There are no particles of sound. It doesn't enter our ears in the way that photons enter our eyeballs. Rather than possessing physicality, sound is merely an impression we get from our surroundings. When we "hear" a sound having some pitch and volume, air molecules are vibrating against our ear drums with oscillations of a certain frequency and amplitude.
The vibrations originate from an object in rapid motion - like a bee's wing or a violin string. The moving object knocks air molecules outward away from it. These collide with others farther away, which collide with others even farther out, and so on. The initial outward push gets carried away from its source by a domino effect of molecular collisions.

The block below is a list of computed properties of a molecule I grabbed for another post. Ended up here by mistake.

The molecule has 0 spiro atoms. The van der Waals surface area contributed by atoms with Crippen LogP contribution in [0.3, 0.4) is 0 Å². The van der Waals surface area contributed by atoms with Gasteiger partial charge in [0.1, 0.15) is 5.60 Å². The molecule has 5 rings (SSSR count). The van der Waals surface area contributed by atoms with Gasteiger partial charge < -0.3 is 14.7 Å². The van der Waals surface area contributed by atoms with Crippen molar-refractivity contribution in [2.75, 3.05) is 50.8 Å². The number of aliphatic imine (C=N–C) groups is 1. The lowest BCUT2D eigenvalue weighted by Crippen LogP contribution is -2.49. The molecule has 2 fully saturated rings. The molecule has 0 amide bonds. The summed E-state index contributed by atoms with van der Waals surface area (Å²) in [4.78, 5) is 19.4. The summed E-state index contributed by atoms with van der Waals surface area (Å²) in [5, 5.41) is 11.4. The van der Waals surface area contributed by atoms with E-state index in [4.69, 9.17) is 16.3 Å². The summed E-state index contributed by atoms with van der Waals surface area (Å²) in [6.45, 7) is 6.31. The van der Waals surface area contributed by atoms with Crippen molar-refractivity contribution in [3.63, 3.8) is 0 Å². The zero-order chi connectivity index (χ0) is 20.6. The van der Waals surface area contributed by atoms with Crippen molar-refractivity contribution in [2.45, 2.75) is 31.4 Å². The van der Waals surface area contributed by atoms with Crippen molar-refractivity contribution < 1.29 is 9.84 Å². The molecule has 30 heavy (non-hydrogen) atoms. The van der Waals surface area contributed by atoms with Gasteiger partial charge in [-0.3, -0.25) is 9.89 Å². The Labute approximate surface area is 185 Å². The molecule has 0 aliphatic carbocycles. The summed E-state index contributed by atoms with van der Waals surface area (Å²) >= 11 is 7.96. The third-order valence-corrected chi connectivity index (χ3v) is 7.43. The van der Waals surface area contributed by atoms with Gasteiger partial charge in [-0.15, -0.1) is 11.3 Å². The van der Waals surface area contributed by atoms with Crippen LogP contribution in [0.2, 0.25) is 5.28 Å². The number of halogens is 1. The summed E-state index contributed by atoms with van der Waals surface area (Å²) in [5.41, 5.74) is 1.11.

When molecules hit your ear drum it registers just how hard they hit, and your brain interprets this as the volume of the incoming sound. Your ear drum also registers the frequency of the molecular impacts, which your brain interprets as pitch.
To really see that sound comes from air molecules sloshing back and forth, watch this short video. A loud sound is blasted from the speaker toward a wine glass. Air molecules oscillate with enormous amplitude, pushing periodically against the glass like ocean waves against a cliffside. Under the stress of the impacts, the glass breaks.